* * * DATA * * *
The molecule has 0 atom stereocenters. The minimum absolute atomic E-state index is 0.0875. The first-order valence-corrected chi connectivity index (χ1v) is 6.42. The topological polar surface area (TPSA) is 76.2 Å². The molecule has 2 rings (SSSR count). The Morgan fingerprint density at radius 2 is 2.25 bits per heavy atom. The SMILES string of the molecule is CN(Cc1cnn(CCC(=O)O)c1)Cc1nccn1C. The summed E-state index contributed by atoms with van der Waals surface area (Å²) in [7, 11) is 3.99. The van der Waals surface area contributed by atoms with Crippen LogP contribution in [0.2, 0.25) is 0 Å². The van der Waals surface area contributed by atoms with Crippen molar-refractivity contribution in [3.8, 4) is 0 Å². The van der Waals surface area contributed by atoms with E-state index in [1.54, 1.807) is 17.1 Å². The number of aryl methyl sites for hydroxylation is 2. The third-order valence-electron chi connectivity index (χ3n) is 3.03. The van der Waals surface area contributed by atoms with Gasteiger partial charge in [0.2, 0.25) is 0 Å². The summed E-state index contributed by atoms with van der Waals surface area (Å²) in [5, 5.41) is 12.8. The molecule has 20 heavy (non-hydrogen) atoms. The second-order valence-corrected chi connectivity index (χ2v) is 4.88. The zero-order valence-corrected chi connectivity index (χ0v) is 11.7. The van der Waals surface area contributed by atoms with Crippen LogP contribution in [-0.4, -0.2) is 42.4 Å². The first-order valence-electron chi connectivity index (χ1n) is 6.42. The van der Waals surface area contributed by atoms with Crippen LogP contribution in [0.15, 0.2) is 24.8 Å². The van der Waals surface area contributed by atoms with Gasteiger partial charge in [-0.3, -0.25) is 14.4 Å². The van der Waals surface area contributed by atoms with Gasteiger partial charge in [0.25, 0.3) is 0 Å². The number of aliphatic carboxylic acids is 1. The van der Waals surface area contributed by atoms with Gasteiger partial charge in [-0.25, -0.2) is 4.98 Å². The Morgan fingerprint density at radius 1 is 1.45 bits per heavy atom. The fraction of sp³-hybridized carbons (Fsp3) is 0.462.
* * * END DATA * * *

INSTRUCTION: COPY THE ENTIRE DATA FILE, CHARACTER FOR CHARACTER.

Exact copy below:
The molecule has 0 atom stereocenters. The minimum absolute atomic E-state index is 0.0875. The first-order valence-corrected chi connectivity index (χ1v) is 6.42. The topological polar surface area (TPSA) is 76.2 Å². The molecule has 2 rings (SSSR count). The Morgan fingerprint density at radius 2 is 2.25 bits per heavy atom. The SMILES string of the molecule is CN(Cc1cnn(CCC(=O)O)c1)Cc1nccn1C. The summed E-state index contributed by atoms with van der Waals surface area (Å²) in [7, 11) is 3.99. The van der Waals surface area contributed by atoms with Crippen LogP contribution in [0.2, 0.25) is 0 Å². The van der Waals surface area contributed by atoms with Crippen molar-refractivity contribution in [3.8, 4) is 0 Å². The van der Waals surface area contributed by atoms with E-state index in [1.54, 1.807) is 17.1 Å². The number of aryl methyl sites for hydroxylation is 2. The third-order valence-electron chi connectivity index (χ3n) is 3.03. The van der Waals surface area contributed by atoms with Gasteiger partial charge in [0.2, 0.25) is 0 Å². The summed E-state index contributed by atoms with van der Waals surface area (Å²) in [5, 5.41) is 12.8. The molecule has 20 heavy (non-hydrogen) atoms. The second-order valence-corrected chi connectivity index (χ2v) is 4.88. The zero-order valence-corrected chi connectivity index (χ0v) is 11.7. The van der Waals surface area contributed by atoms with Crippen LogP contribution in [-0.4, -0.2) is 42.4 Å². The first-order valence-electron chi connectivity index (χ1n) is 6.42. The van der Waals surface area contributed by atoms with Crippen LogP contribution in [0.15, 0.2) is 24.8 Å². The van der Waals surface area contributed by atoms with Gasteiger partial charge in [-0.3, -0.25) is 14.4 Å². The van der Waals surface area contributed by atoms with Gasteiger partial charge in [0.25, 0.3) is 0 Å². The number of aliphatic carboxylic acids is 1. The van der Waals surface area contributed by atoms with Gasteiger partial charge in [-0.25, -0.2) is 4.98 Å². The Morgan fingerprint density at radius 1 is 1.45 bits per heavy atom. The fraction of sp³-hybridized carbons (Fsp3) is 0.462.